February marks American Heart Month which aims to raise awareness about heart disease and how it can be prevented. According to the US Centers for Disease Control and Prevention (CDC), heart disease is the leading cause of death in America and it costs the country hundreds of billions of dollars each year.
Heart disease isn’t just one diagnosis. Instead, it describes a variety of heart conditions that range in severity, including genetic heart defects, arrhythmias, coronary artery disease, and more.
Smoking, diabetes, lack of exercise, unhealthy eating habits, obesity, high blood pressure, and high cholesterol are common risk factors that can lead to heart disease. Luckily, you’re not destined to struggle with heart disease. There’s actually a lot you can do to lower your risk factors and improve your overall health.
The good news is improving and maintaining your heart health doesn’t have to be unpleasant or taxing. It also doesn’t need to happen overnight (and it won’t). Making changes to your lifestyle, even small ones like substituting salt for spices, will put you on track to leading a happier, healthier life.
Here are a few:
1. Exercise as regularly as you can
Not many people love exercising but there’s no denying the physical and mental health benefits that come with it. Exercising relieves stress, enhances memory, boosts mood, and improves sleep. It’s vital to weight loss and maintenance, plus it increases endurance, lowers blood pressure and cholesterol, and strengthens the heart and cardiovascular system. Aerobic exercises, such as walking, running, hiking, cycling, and kickboxing, are particularly good for battling heart disease because they work the heart and lungs for long periods.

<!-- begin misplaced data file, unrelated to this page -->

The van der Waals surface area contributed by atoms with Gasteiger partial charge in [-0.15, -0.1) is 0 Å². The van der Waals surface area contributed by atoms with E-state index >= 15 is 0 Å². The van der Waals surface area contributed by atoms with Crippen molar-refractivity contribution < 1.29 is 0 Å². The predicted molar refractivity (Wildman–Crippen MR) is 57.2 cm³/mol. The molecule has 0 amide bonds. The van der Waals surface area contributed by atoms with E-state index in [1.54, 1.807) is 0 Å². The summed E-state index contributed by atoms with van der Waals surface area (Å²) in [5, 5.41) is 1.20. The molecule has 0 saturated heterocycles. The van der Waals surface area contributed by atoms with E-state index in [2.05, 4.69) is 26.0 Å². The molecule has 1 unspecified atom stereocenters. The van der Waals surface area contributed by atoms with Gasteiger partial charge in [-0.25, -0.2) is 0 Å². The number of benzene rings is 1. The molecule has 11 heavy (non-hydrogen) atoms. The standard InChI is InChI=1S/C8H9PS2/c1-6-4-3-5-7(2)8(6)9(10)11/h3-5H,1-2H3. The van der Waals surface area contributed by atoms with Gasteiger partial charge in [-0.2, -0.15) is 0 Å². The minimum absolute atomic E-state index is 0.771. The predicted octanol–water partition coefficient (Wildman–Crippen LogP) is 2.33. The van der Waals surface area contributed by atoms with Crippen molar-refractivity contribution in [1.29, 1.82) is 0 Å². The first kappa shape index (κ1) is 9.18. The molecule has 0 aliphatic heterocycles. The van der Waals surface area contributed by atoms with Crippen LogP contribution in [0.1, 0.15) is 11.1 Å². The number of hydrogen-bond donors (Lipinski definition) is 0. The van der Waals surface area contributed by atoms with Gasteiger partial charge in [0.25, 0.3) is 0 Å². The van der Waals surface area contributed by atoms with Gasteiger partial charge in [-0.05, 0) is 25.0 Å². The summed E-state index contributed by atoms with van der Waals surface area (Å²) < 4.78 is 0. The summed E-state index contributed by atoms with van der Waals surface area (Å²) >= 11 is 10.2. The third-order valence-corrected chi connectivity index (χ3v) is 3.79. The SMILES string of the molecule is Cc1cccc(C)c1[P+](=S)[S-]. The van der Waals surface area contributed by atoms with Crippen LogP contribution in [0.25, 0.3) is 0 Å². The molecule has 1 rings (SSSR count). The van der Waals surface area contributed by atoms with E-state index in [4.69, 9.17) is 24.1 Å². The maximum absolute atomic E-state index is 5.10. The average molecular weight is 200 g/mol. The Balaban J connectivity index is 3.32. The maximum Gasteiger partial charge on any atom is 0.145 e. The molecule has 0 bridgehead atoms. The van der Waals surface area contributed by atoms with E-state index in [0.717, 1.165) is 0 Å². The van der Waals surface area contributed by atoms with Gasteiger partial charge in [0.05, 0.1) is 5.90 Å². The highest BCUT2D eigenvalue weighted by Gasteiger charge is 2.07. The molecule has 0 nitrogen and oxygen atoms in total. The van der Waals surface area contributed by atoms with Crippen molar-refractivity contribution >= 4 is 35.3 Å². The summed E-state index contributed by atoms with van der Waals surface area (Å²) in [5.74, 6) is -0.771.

2. Quit smoking (or at least cut back)
It’s certainly easier said than done but if you’re a smoker, even just cutting back on the number of cigarettes you smoke each week can make a difference in your health. If you pursue quitting altogether, you’ll see major changes - both immediately and over time. For example, just a single day after quitting smoking, your risk of experiencing a heart attack and developing heart disease start to decrease. Your oxygen levels will also rise which will make it easier for you to do that exercise thing we talked about. Plus, 15 years after quitting, your chances of developing heart disease will be the same as those of a non-smoker.
3. Do your best to eat healthy
There’s no use in saying junk food isn’t tasty because it totally is. And once in a while, it’s fine to have. However, the foods we eat have a large impact on our health. Our eating habits can help us improve or maintain good health or they can put us at risk for future medical problems, such as high blood pressure or diabetes. Eating healthy encompasses much more than just eating less junk. It also means making smart drink choices, adding more fruits and vegetables to your diet, choosing foods that are high in fiber, and controlling your portions. Doing this can help you combat various risk factors that could put you at risk for heart disease, such as diabetes, obesity, and an unhealthy diet.
4. Treat the cause of any underlying health problems
Finding the root cause of a health problem isn’t always easy or possible. A lot of the time, it’s multifaceted and complex which can make it more difficult to diagnose. That said, it’s important to work with your doctor to try to address the reasons behind additional medical issues you may have that can increase your risk of heart disease. If you know what’s causing your high blood pressure, you may be able to take medication and make lifestyle changes to help treat it. Your yearly check up is a great time to bring up your concerns with your doctor. Plus, you’ll get 25 Wellbeing Rewards Points for going.
As with a lot of modern day health issues, many forms of heart disease can be treated but prevention is still the best course of action whenever possible.